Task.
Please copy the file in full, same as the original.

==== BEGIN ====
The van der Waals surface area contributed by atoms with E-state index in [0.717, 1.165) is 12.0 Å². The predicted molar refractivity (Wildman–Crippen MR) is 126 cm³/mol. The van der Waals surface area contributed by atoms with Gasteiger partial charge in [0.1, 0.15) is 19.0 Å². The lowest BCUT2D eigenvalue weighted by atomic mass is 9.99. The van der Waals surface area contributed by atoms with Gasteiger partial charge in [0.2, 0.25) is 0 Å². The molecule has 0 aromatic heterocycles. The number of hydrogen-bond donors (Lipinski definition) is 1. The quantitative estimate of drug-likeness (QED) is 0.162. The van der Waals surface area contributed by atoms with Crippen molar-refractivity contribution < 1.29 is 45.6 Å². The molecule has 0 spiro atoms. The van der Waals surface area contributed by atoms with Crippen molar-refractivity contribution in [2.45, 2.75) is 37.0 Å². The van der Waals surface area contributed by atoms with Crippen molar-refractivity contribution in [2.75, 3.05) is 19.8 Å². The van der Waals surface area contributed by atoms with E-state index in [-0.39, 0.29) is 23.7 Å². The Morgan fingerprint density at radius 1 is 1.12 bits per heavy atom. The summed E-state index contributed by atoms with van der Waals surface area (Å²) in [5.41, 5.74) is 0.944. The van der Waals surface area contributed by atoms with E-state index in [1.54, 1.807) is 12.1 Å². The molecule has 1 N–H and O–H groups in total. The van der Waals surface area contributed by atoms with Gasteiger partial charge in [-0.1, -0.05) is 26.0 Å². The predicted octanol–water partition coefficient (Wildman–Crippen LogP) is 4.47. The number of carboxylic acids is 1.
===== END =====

The van der Waals surface area contributed by atoms with E-state index in [0.717, 1.165) is 12.0 Å². The predicted molar refractivity (Wildman–Crippen MR) is 126 cm³/mol. The van der Waals surface area contributed by atoms with Gasteiger partial charge in [0.1, 0.15) is 19.0 Å². The lowest BCUT2D eigenvalue weighted by atomic mass is 9.99. The van der Waals surface area contributed by atoms with Gasteiger partial charge in [0.2, 0.25) is 0 Å². The molecule has 0 aromatic heterocycles. The number of hydrogen-bond donors (Lipinski definition) is 1. The quantitative estimate of drug-likeness (QED) is 0.162. The van der Waals surface area contributed by atoms with Crippen molar-refractivity contribution < 1.29 is 45.6 Å². The molecule has 0 spiro atoms. The van der Waals surface area contributed by atoms with Crippen molar-refractivity contribution in [2.45, 2.75) is 37.0 Å². The van der Waals surface area contributed by atoms with Crippen molar-refractivity contribution in [2.75, 3.05) is 19.8 Å². The van der Waals surface area contributed by atoms with E-state index in [-0.39, 0.29) is 23.7 Å². The Morgan fingerprint density at radius 1 is 1.12 bits per heavy atom. The summed E-state index contributed by atoms with van der Waals surface area (Å²) in [5.41, 5.74) is 0.944. The van der Waals surface area contributed by atoms with E-state index in [1.54, 1.807) is 12.1 Å². The molecule has 1 N–H and O–H groups in total. The van der Waals surface area contributed by atoms with Gasteiger partial charge in [-0.1, -0.05) is 26.0 Å². The predicted octanol–water partition coefficient (Wildman–Crippen LogP) is 4.47. The number of carboxylic acids is 1.